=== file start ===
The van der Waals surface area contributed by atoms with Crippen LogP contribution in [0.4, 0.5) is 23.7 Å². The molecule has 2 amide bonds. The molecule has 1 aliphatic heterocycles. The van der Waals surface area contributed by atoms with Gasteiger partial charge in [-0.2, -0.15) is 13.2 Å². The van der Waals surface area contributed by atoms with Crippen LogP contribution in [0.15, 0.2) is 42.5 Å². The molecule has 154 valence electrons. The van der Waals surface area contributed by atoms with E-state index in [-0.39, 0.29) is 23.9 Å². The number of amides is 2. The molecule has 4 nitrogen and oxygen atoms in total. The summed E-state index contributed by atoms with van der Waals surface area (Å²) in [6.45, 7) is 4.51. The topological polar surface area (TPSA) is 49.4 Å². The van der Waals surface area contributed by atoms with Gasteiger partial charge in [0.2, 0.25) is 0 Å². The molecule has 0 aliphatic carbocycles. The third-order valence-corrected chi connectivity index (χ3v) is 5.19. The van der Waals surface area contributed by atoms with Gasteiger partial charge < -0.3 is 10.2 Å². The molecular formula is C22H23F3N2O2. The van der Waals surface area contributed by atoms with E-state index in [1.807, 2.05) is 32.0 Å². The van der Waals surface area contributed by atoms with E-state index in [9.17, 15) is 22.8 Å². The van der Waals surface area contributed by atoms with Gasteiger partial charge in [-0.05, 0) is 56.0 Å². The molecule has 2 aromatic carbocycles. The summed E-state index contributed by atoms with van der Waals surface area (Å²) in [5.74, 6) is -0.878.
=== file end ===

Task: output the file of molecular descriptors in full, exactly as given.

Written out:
The van der Waals surface area contributed by atoms with Crippen LogP contribution in [0.4, 0.5) is 23.7 Å². The molecule has 2 amide bonds. The molecule has 1 aliphatic heterocycles. The van der Waals surface area contributed by atoms with Gasteiger partial charge in [-0.2, -0.15) is 13.2 Å². The van der Waals surface area contributed by atoms with Crippen LogP contribution in [0.15, 0.2) is 42.5 Å². The molecule has 154 valence electrons. The van der Waals surface area contributed by atoms with E-state index in [-0.39, 0.29) is 23.9 Å². The number of amides is 2. The molecule has 4 nitrogen and oxygen atoms in total. The summed E-state index contributed by atoms with van der Waals surface area (Å²) in [6.45, 7) is 4.51. The topological polar surface area (TPSA) is 49.4 Å². The van der Waals surface area contributed by atoms with Gasteiger partial charge in [0.2, 0.25) is 0 Å². The molecule has 0 aliphatic carbocycles. The third-order valence-corrected chi connectivity index (χ3v) is 5.19. The van der Waals surface area contributed by atoms with Gasteiger partial charge < -0.3 is 10.2 Å². The molecular formula is C22H23F3N2O2. The van der Waals surface area contributed by atoms with E-state index in [1.807, 2.05) is 32.0 Å². The van der Waals surface area contributed by atoms with E-state index in [9.17, 15) is 22.8 Å². The van der Waals surface area contributed by atoms with Gasteiger partial charge in [-0.05, 0) is 56.0 Å². The molecule has 2 aromatic carbocycles. The summed E-state index contributed by atoms with van der Waals surface area (Å²) in [5.74, 6) is -0.878.